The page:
Lindsay pivots, laterals and hose reel irrigation systems are helping one of the world’s largest vegetable growers and processors increase yields, quality and profitability in the heart of Russia’s most productive agricultural region.
The large, modern Lindsay irrigation system is located on the Rogovskaya farm in the Krasnodar region of southern Russia, which is managed by one of the world’s largest food processors – the Bonduelle Group.
Because of the mild climate and abundant water supply in the Krasnodar region of southern Russia, the farm managers are able to “double- crop” peas with sweet corn, and also provide a reliable, steady supply of raw materials for Bonduelle’s vegetable processing facility located in nearby Timashevsk, Russia.
Today, approximately 5,683 acres (2,300 hectares) of green peas, sweet corn and sugar beets are irrigated by the following Lindsay products:
- 14 Omega pivoting laterals
- 3 standard laterals
- 16 center pivots
- 2 Perrot® by Linsday hose reels
- Zimmatic by Lindsay BASIC control panels
“In designing and planning the Lindsay system at the farm, it was important that the irrigation complement and provide for a strict crop seeding and delivery plan,” says Damien Cochelin, Lindsay Russia regional manager.
“It was crucial to match harvest and delivery of the peas and sweet corn as closely as possible to the demands and schedules of the processing facility. The Lindsay irrigation system was designed to allow Bonduelle to do that and to process more of the crops locally, which increases the processing facility’s efficiency and ultimately – profitability.”
Without irrigation, green peas needed to be planted at the Rogovskaya farm between early March and the end of April. This also meant the peas needed to be harvested June 1 through June 25.
Now, with irrigation and careful planning, the peas can be planted through May 10 and the total harvest season extended an additional 10 days. This allows the processing plant to extend the pea canning process by an additional 10 days as well.
With irrigation, the sweet corn can be planted after the peas are harvested, resulting in a profitable double-cropping system. Irrigation is used to help the crop emerge and to survive hot, dry spells in the region. It also increases sweet corn quality and moisture content.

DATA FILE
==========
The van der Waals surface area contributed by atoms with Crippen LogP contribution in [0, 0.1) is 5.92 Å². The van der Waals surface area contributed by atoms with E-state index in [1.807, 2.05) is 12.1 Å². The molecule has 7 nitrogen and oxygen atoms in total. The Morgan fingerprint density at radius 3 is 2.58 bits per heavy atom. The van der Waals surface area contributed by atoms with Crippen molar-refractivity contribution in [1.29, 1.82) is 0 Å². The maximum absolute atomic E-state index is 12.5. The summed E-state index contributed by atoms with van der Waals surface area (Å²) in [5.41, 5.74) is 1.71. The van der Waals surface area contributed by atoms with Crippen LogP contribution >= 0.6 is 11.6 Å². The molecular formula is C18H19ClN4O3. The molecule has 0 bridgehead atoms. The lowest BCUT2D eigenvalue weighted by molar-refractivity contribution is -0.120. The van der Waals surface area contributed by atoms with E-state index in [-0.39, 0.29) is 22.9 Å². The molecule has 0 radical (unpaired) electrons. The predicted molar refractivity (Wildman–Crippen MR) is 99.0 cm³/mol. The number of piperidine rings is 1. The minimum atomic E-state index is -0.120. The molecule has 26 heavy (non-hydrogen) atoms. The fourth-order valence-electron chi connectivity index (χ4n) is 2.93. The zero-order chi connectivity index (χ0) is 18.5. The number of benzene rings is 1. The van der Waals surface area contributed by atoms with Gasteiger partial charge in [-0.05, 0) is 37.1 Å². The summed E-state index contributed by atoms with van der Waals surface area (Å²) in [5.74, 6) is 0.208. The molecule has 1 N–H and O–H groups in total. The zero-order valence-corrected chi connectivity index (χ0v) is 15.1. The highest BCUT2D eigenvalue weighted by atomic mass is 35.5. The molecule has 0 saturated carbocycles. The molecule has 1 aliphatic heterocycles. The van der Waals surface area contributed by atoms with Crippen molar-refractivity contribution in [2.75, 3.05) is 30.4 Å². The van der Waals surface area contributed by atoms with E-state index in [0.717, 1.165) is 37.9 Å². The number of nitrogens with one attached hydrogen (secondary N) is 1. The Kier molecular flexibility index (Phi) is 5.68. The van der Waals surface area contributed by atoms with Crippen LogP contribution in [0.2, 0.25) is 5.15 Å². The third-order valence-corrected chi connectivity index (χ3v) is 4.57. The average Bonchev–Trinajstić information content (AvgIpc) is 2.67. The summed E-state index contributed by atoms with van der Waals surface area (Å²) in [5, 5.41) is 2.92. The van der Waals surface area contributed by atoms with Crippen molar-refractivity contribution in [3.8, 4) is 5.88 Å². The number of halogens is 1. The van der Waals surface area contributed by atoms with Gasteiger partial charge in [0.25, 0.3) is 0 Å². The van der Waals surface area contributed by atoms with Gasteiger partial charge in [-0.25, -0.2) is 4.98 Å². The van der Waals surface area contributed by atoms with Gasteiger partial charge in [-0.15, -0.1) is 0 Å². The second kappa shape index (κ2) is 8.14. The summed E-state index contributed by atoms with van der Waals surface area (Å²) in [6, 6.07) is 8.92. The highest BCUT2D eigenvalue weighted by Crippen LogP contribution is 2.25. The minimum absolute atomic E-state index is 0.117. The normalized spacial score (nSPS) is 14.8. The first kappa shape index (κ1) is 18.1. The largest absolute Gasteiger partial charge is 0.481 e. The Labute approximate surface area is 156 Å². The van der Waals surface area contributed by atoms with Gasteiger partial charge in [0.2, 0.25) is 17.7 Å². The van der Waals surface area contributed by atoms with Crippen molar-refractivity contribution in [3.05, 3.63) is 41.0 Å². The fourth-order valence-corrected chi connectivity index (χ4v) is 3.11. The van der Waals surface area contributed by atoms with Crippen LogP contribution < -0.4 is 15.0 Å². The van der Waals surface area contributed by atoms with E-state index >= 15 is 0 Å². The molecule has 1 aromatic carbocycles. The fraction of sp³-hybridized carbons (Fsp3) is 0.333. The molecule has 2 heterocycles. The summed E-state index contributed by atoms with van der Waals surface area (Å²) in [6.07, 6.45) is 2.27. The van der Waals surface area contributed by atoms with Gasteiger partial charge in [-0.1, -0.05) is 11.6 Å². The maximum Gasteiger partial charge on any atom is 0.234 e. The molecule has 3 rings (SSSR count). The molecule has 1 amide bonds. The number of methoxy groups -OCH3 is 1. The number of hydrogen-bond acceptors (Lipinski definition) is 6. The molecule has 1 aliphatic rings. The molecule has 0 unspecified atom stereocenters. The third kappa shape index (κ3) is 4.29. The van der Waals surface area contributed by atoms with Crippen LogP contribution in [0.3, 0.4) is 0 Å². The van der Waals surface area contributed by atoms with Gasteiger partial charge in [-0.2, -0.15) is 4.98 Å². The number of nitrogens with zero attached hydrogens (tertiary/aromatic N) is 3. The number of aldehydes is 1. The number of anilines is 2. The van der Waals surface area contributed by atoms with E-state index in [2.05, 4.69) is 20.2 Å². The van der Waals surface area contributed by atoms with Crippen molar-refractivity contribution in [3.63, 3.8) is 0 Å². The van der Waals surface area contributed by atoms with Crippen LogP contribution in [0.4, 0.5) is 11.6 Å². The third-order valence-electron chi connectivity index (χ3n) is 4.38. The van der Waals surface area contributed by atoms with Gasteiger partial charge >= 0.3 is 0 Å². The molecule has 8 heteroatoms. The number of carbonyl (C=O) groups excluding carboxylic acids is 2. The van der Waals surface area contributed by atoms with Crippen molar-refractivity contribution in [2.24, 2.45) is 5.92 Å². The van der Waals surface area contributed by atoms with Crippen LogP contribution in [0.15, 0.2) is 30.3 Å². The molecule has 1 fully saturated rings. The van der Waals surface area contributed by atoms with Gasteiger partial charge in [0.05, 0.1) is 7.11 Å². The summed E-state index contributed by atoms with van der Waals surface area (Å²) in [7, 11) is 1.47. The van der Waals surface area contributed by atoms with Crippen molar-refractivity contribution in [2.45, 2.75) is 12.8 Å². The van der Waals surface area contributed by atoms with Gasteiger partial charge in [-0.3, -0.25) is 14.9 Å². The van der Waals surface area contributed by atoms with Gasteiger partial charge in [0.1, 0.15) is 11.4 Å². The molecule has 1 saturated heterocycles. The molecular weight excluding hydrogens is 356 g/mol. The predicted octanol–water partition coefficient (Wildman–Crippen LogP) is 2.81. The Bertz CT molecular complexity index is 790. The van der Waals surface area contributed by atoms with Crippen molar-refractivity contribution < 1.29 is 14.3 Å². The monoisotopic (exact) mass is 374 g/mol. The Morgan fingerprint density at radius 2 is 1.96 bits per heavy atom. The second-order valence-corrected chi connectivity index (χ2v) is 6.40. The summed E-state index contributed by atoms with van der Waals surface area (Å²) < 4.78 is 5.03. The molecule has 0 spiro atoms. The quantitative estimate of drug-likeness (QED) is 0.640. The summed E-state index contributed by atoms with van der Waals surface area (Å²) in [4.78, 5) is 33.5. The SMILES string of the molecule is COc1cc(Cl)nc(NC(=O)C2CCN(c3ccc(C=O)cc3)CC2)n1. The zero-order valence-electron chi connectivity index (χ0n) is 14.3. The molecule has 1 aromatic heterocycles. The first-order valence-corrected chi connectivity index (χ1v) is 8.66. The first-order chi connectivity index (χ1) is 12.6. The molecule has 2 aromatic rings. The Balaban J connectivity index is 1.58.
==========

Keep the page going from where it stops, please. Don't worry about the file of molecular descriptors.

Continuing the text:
Damien says: “Irrigation allows for good planning so the farm managers can harvest and deliver so much sweet corn per day to the processing plant. This helps tremendously in scheduling delivery of the product and better matches vegetable processing capacity to supply.”
In addition to peas and sweet corn, sugar beets are grown at the Rogovskaya farm. Sugar from the beets is used in the vegetable processing and canning operation while the rest of the sugar beets are sold as a commodity.
Lindsay irrigation has resulted in a substantial increase in sugar beet yields, in some cases up to double the dryland yields.
By almost any measurement, Lindsay irrigation products have increased yields, quality and efficiency at the Rogovskaya farm (see bonus “ROI Summary” below).
However, perhaps the biggest benefit is the ability to double crop the peas and sweet corn and to better match crop supply with crop demand at the Bonduelle factory in nearby Timachevsk.
“Thanks to the Lindsay irrigation system, the farm is now able to better time planting and harvesting and crop delivery schedules,” Cochelin says. “The farm is able to double-crop the peas and sweet corn, and able to provide much more and better quality crops to the Bonduelle processing facility.”
- Green pea crop yields increased from 1.79 tons/acre (4 metric tons per hectare) to 3.26 tons/acre (7.3 metric tons per hectare)
- Sweet corn yields average 7.59 tons/ acre (17 metric tons per hectare)
- Sugar beet yields increased from 22.32 tons/acre (50 metric tons per hectare) to 35.71 tons/acre (80 metric tons per hectare)
- Vegetable crop supply and delivery more closely matches processing facility capacity and demand
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